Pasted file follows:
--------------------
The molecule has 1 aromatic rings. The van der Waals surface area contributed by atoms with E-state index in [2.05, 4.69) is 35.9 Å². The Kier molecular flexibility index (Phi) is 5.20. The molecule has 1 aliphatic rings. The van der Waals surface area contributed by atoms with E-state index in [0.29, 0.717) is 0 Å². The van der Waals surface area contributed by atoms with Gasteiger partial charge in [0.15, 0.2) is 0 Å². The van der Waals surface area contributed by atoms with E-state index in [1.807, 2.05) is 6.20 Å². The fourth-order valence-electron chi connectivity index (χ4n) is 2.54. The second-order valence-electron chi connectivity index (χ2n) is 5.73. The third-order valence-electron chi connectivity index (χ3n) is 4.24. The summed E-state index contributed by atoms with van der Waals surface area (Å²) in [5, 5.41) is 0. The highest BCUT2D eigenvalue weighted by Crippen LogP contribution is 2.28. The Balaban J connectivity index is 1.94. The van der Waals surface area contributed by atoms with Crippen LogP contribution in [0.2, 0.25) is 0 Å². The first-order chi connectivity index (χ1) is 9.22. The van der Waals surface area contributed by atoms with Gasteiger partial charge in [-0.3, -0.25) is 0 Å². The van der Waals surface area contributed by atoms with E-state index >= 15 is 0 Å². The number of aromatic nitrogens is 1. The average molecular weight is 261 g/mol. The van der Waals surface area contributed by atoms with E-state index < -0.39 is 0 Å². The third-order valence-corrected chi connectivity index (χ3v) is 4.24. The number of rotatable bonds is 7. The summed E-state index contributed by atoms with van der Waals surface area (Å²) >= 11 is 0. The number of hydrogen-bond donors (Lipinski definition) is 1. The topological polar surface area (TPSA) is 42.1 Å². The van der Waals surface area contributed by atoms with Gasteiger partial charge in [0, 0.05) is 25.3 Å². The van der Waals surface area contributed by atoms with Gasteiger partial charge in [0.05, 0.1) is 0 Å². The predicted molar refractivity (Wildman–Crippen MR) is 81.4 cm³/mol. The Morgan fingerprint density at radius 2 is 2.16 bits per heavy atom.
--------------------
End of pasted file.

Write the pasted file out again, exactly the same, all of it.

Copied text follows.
The molecule has 1 aromatic rings. The van der Waals surface area contributed by atoms with E-state index in [2.05, 4.69) is 35.9 Å². The Kier molecular flexibility index (Phi) is 5.20. The molecule has 1 aliphatic rings. The van der Waals surface area contributed by atoms with E-state index in [0.29, 0.717) is 0 Å². The van der Waals surface area contributed by atoms with Gasteiger partial charge in [0.15, 0.2) is 0 Å². The van der Waals surface area contributed by atoms with E-state index in [1.807, 2.05) is 6.20 Å². The fourth-order valence-electron chi connectivity index (χ4n) is 2.54. The second-order valence-electron chi connectivity index (χ2n) is 5.73. The third-order valence-electron chi connectivity index (χ3n) is 4.24. The summed E-state index contributed by atoms with van der Waals surface area (Å²) in [5, 5.41) is 0. The highest BCUT2D eigenvalue weighted by Crippen LogP contribution is 2.28. The Balaban J connectivity index is 1.94. The van der Waals surface area contributed by atoms with Crippen LogP contribution in [0.2, 0.25) is 0 Å². The first-order chi connectivity index (χ1) is 9.22. The van der Waals surface area contributed by atoms with Gasteiger partial charge in [-0.3, -0.25) is 0 Å². The van der Waals surface area contributed by atoms with E-state index >= 15 is 0 Å². The number of aromatic nitrogens is 1. The average molecular weight is 261 g/mol. The van der Waals surface area contributed by atoms with E-state index < -0.39 is 0 Å². The third-order valence-corrected chi connectivity index (χ3v) is 4.24. The number of rotatable bonds is 7. The summed E-state index contributed by atoms with van der Waals surface area (Å²) >= 11 is 0. The number of hydrogen-bond donors (Lipinski definition) is 1. The topological polar surface area (TPSA) is 42.1 Å². The van der Waals surface area contributed by atoms with Gasteiger partial charge in [0, 0.05) is 25.3 Å². The van der Waals surface area contributed by atoms with Gasteiger partial charge in [0.05, 0.1) is 0 Å². The predicted molar refractivity (Wildman–Crippen MR) is 81.4 cm³/mol. The Morgan fingerprint density at radius 2 is 2.16 bits per heavy atom.